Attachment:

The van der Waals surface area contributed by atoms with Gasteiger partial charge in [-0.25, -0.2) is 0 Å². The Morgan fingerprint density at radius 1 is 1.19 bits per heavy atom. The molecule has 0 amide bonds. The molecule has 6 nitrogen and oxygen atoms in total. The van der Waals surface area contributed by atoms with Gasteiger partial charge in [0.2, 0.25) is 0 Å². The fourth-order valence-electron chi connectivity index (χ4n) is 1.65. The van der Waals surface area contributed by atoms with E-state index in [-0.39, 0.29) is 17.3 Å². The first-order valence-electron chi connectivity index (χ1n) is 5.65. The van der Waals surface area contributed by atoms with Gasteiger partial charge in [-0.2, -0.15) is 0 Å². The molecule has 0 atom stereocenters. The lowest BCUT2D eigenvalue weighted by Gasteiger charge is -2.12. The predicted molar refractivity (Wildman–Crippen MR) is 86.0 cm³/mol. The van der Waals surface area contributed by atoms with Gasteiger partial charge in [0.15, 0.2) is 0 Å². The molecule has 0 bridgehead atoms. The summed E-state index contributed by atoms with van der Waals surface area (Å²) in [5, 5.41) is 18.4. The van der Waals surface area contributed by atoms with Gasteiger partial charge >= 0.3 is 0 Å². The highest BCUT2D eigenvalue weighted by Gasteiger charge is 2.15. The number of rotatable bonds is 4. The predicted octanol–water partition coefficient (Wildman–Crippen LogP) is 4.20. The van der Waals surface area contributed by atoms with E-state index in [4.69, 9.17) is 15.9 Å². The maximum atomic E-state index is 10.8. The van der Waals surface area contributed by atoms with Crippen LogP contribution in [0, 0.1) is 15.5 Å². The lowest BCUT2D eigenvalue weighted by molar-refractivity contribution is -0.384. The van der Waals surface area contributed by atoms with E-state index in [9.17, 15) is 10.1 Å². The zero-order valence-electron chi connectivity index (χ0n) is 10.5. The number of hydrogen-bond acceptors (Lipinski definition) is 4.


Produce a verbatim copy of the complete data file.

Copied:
The van der Waals surface area contributed by atoms with Gasteiger partial charge in [-0.25, -0.2) is 0 Å². The Morgan fingerprint density at radius 1 is 1.19 bits per heavy atom. The molecule has 0 amide bonds. The molecule has 6 nitrogen and oxygen atoms in total. The van der Waals surface area contributed by atoms with Gasteiger partial charge in [0.2, 0.25) is 0 Å². The fourth-order valence-electron chi connectivity index (χ4n) is 1.65. The van der Waals surface area contributed by atoms with E-state index in [-0.39, 0.29) is 17.3 Å². The first-order valence-electron chi connectivity index (χ1n) is 5.65. The van der Waals surface area contributed by atoms with Gasteiger partial charge in [-0.2, -0.15) is 0 Å². The molecule has 0 atom stereocenters. The lowest BCUT2D eigenvalue weighted by Gasteiger charge is -2.12. The predicted molar refractivity (Wildman–Crippen MR) is 86.0 cm³/mol. The van der Waals surface area contributed by atoms with Gasteiger partial charge in [0.15, 0.2) is 0 Å². The molecule has 0 bridgehead atoms. The summed E-state index contributed by atoms with van der Waals surface area (Å²) in [5, 5.41) is 18.4. The van der Waals surface area contributed by atoms with Gasteiger partial charge >= 0.3 is 0 Å². The highest BCUT2D eigenvalue weighted by Gasteiger charge is 2.15. The number of rotatable bonds is 4. The predicted octanol–water partition coefficient (Wildman–Crippen LogP) is 4.20. The van der Waals surface area contributed by atoms with E-state index in [4.69, 9.17) is 15.9 Å². The maximum atomic E-state index is 10.8. The van der Waals surface area contributed by atoms with Crippen LogP contribution in [0, 0.1) is 15.5 Å². The lowest BCUT2D eigenvalue weighted by molar-refractivity contribution is -0.384. The van der Waals surface area contributed by atoms with E-state index in [9.17, 15) is 10.1 Å². The zero-order valence-electron chi connectivity index (χ0n) is 10.5. The number of hydrogen-bond acceptors (Lipinski definition) is 4.